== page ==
Some grounds have the modern and the state of the art drainage facilities – including the SubAir system that the Chinnaswamy in Bangalore has embraced in a trend-setting enterprise. In Sri Lanka, they have the Sri Lankan way of tackling this problem, the investment in basic infrastructure and immense manpower their perfect recipe to tackle nature’s fickleness. Admittedly, it takes a lot longer for the covers to come off than on; the process of scooping off stagnant water kicks off the mopping up operations, the super soppers then sponge residual water out and finally, the by-now-even-more-incredibly-heavy covers are slowly, carefully, meticulously returned to their original state, ready for the next act, whenever that should happen.

It’s a particularly impressive and heart-warming routine, for some reason. Everyone would love for the game to start the moment it stops raining, of course, but there is something innately and inherently refreshing and freeing up about this entire process. Even the players aren’t immune from being transfixed by this routine; sometimes, I suspect, they want the rain to come only so that they can see this spectacle unfurl before their eyes.

Through eight days of play spread evenly across two Tests in an otherwise unequal contest, there has been just one serious rain interruption this series – on day three of the first Test at the Galle International Stadium. Rain had threatened to delay the start of the Test when the skies opened up just after the coin-toss, preventing Rangana Herath from even revealing his XI as the covers came sweeping to the middle. But there was just wind and clouds and mugginess for the next two and a half days until, midway through the middle day, the familiar friend arrived, lashing the ground with varying measures of force and keeping the players off the park for 106 minutes.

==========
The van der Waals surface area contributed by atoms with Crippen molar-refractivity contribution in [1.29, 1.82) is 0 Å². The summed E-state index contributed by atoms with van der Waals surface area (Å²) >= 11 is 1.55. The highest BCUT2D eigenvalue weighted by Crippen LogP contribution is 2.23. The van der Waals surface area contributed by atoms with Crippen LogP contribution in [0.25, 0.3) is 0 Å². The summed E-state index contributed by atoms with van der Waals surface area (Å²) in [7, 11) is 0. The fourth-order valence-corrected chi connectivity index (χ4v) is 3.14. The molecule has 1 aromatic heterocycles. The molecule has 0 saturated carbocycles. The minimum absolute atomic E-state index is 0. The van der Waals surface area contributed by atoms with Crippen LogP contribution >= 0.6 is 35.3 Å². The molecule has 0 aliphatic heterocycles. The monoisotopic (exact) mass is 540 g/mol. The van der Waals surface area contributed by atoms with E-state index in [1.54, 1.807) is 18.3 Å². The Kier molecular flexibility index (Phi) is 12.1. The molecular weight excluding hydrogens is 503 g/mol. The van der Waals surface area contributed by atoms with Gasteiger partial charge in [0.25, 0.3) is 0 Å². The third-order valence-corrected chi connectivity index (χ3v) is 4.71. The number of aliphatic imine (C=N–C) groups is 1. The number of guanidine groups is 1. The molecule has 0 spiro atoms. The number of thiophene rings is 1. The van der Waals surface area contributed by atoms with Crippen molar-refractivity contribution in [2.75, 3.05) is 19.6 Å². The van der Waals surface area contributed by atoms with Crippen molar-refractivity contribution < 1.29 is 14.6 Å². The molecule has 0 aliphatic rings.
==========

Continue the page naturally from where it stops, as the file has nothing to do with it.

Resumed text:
That was all the opportunity the experienced Galle warriors got to put on their rain shoes and battle with the rain Gods. What has in the past been the norm has now become the exception. Again, ‘rain stops play’ isn’t what most people want to tune in to, but what is the Antarctic without ice? What is music without Lata Mangeshkar? What is art without van Gogh? What is cricket in Sri Lanka without the rain?

The old pal has made his presence felt here in Pallekele over the last couple of days, firing wet darts quite regularly. The chairman of Sri Lanka Cricket has promised more rain during the final Test, starting at one of the more modern venues at the country – the Pallekele International Cricket Stadium – on Saturday (August 12). There will be exasperated sighs should that happen, but I certainly won’t be in that vast majority. So long as it isn’t a damp squib in its entirety, of course.